Steven Arthur Pinker, a Canadian-American is an experimental psychologist at Harvard, known for his advocacy of evolutionary psychology and the computational theory of mind. A prolific writer a linguist and popular science author with eight books on diverse issues to his credit, he became famous in 199os with the publication of his books The Language Instinct (1994) and How the Mind Works (1997). However, his claim to universal fame is due to his remarkable book The Better Angels of Our Nature (2011) followed by Enlightenment Now (2018).
In The Better Angels of Our Nature Steven Pinker argues that although human nature has not changed over time, yet violence, including tribal warfare, cruel punishments, domestic violence, and international and civil wars, has decreased over time and magnitude in terms of deaths per capita. In his view, this reduction in violence and warfare has much to do with what he calls the inclinations of human nature toward violence and those that counteract them, the “better angels of our nature”. He outlines the following six ‘major historical trends responsible for this gradual decline in violence and wars namely:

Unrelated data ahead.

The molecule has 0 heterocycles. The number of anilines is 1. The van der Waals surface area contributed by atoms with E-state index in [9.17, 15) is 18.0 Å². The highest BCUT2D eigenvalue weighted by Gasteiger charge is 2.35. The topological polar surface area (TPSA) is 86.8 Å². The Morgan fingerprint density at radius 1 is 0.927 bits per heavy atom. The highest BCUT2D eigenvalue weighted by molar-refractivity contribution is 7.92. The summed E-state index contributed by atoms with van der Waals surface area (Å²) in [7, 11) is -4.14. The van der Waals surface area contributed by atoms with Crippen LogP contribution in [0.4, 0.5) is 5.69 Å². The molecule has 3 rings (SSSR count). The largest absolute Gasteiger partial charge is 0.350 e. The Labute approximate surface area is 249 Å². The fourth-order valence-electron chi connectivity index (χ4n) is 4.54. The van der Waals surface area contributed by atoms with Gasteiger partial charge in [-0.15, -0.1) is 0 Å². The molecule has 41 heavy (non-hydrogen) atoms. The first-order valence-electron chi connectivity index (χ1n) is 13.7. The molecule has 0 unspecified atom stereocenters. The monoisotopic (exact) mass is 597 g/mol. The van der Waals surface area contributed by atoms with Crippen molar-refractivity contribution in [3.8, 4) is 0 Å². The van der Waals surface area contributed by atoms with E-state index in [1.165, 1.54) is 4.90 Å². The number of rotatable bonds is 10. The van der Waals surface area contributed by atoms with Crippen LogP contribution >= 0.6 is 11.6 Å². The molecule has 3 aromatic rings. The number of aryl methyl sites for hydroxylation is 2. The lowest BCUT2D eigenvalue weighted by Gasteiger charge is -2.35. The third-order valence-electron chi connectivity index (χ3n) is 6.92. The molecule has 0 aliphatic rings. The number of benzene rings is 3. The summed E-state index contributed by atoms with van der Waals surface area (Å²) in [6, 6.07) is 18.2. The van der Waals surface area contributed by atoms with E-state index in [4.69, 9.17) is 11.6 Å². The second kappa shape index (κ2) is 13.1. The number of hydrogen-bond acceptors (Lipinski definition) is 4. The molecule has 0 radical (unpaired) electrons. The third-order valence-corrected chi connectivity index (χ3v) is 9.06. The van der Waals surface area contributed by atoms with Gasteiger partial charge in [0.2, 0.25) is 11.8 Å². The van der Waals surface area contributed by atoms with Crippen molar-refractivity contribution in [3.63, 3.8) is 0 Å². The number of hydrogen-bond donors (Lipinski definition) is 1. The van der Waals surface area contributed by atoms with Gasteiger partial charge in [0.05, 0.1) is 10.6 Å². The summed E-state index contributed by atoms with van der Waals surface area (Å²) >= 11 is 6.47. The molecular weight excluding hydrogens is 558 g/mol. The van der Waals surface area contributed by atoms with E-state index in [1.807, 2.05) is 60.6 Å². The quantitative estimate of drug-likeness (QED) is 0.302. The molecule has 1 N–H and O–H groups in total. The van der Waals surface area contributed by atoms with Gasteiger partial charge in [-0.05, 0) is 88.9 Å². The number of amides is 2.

- “The Pacification Process”; – The rise of organized systems of government prevented tribal feuding, reduced losses and thus resulted in less violence
- “The Civilizing Process” – Consolidation of centralized states and kingdoms throughout Europe results in the rise of criminal justice and commercial infrastructure, organizing previously chaotic systems that could lead to raiding and mass violence.
- “The Humanitarian Revolution” – The 18th – 20th century abandonment of institutionalized violence by the state due to the spike in literacy after the invention of the printing press thereby allowing the proletariat to question conventional wisdom.
- “The Long Peace” – A largely peaceful 65-year period post World War I and World War II period during which developed countries have stopped warring (against each other and colonially), adopted democracy, and this has led a massive decline (on average) of deaths.
- “The New Peace” – The decline in organized conflicts of all kinds since the end of the Cold War.
- “The Rights Revolutions” – The reduction of systemic violence at smaller scales against vulnerable populations.
Although the book is a masterly analysis of a complex phenomenon with lot of compelling evidence and convincing arguments to prove the thesis presented, it has been criticised for its Eurocentric focus, too much reliance on linear projection of history, and selective interpretation of historical data. However, the most damning criticism pertains to its using deaths per capita as an appropriate metric to prove that the world is becoming more peaceful over time.